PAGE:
ParalympicsGB Chef de Mission Penny Briscoe tells Enable about her role and what’s going on on the run up to the 2016 Paralympic Games
How are you feeling about the 2016 Games?
From a personal perspective, and a team perspective, people are really excited right now. We’ve spent quit a lot of time in Rio on the ground in the last couple of months with the rest series kicking off. That was a great opportunity to see the progress that’s been made in the village and the venues.
How are the facilities looking?
It was interesting, because it was the first time we physically got inside the village and inside the buildings, to get a feel for what our accommodation will be like next year. I think it’s fair to say that the village is looking absolutely stunning. I’m sure, from an accommodation perspective, the athletes are going to feel really at home. We got onto the park for the first time too. They’ve got a significant amount of work to do, but you can see things are starting to take shape. And I think, similarly, the park will have a similar impact on the athletes and the spectators. It’s really well designed, it has a really nice flow. I’m looking forward to seeing it develop in the next few months.
What does your role involve as Chef de Mission?
I’ve got responsibility for overseeing team development and the preparation of the team. I’m looking hard every single day at what we’re doing, from a team preparation perspective and also an operational perspective. Are we securing the right flights at the right times on the right routes? How is our kit going to make ParalympicsGB stand out and look spectacular, both on and off the field? Are we ensuring that we’re creating the right environments for the sports and for the athletes to deliver those personal bests and hopefully medal winning performances? I think the context needs to be understood a little bit here – the sports compete on a single sport basis over the four years and come together at the end of every four year cycle to become part of ParalympisGB. It becomes a much bigger team. We have 22 sports on the summer sport cycle. Our team size in London was 300 and we’ll be approaching that for Rio. It’s about bringing all those interests together and ensuring the environment is right for every single athlete.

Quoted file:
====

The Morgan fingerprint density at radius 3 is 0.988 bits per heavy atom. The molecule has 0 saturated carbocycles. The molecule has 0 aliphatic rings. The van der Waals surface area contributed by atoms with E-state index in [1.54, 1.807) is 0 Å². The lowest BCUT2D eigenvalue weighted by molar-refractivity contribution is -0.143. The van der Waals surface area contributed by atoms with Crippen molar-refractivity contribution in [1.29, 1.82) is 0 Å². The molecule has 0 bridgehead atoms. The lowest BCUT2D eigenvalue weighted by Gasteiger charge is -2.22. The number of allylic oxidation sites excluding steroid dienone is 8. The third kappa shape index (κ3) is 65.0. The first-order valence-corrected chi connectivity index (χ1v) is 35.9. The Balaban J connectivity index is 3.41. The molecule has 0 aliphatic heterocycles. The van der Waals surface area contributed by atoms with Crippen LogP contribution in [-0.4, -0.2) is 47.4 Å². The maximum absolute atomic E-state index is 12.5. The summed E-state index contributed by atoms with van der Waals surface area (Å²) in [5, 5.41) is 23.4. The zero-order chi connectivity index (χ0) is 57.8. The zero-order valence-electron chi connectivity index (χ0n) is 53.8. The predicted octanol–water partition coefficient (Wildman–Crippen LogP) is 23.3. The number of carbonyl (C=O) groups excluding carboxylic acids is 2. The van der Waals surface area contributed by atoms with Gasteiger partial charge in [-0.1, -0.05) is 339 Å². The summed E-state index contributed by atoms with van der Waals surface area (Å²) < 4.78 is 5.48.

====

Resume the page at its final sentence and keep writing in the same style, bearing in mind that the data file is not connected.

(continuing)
You were chef de mission for the Sochi Games too. How did it feel when you were asked to take on the role again for Rio?
It was amazing. Sochi was a huge honour and it turned out to be the most successful Winter Games. Rio witll be my ninth Games, both Olympic and Paralympic, summer and winter, so I feel like I’ve got a good balance of experience in terms of understanding the Games environment, expecting the unexpected, being able to share those experiences and build a team.
What’s it like to be part of such a huge event like the Paralympic Games?
It’s a huge honour and a privilege. Atlanta 1996 Olympics was my first Games, and I can still remember elements of it as if it was yesterday – that huge, huge honour and being so proud to have a British tracksuit on and being a part of the biggest multi-sport event in the world… I guess I’m a bit of a Games junkie if you like! Every Games is a different challenge. That’s what keeps it fresh, that’s what keeps me motivated.
How long have you worked in parasport yourself?
I came to BPA in 2001.
How have things changed in disability sport in that time?
Massively. It kind of feels like there’s been a seismic shift. When I arrived at the British Paralympic Association, it was reasonably early in the Lottery funding period. There were very few full-time athletes. Very few full-time staff. At my first Games in Athens, it was sort of startling and quite sad that the spotlight wasn’t on Paralympic sport as I imagined it would be. There wasn’t great interest from the media. The crowds in Athens were reasonably disappointing. It wasn’t until the Beijing Games that it really started to feel that the ability of these incredible athletes was being recognised. A bit closer to home, from a UK perspective, I think awarding the 2012 Games to the UK was a really pivotal moment in time, even more so for Paralympic sport than Olympic sport. It’s a huge thanks to the British public and media that London 2012 was the moment in time that Paralympic sport stepped out of the shadows, and I don’t think it will ever go back.
How are preparations going for Rio?
They’re going really well! I think we’re in a very strong position, but what we can’t be is complacent. I think it’ll be a real battle between the top seven, eight nations as to where the final places on the table settle. There’s the mighty Chinese, the Russians, the Ukranians, Australia, the United States, us and the Brazilians.
What are you looking forward to most?
British athletes going out and doing their best. And also to see how Rio delivers, how the Paralympic movement continues to develop. We work closely with these guys and yo can’t help but appreciate their hard work, their talent, their tenacity and their determination. It isn’t any different to what an athlete on an Olympic pathway does, but these guys do have a disability – and they focus, and we focus, on their ability.
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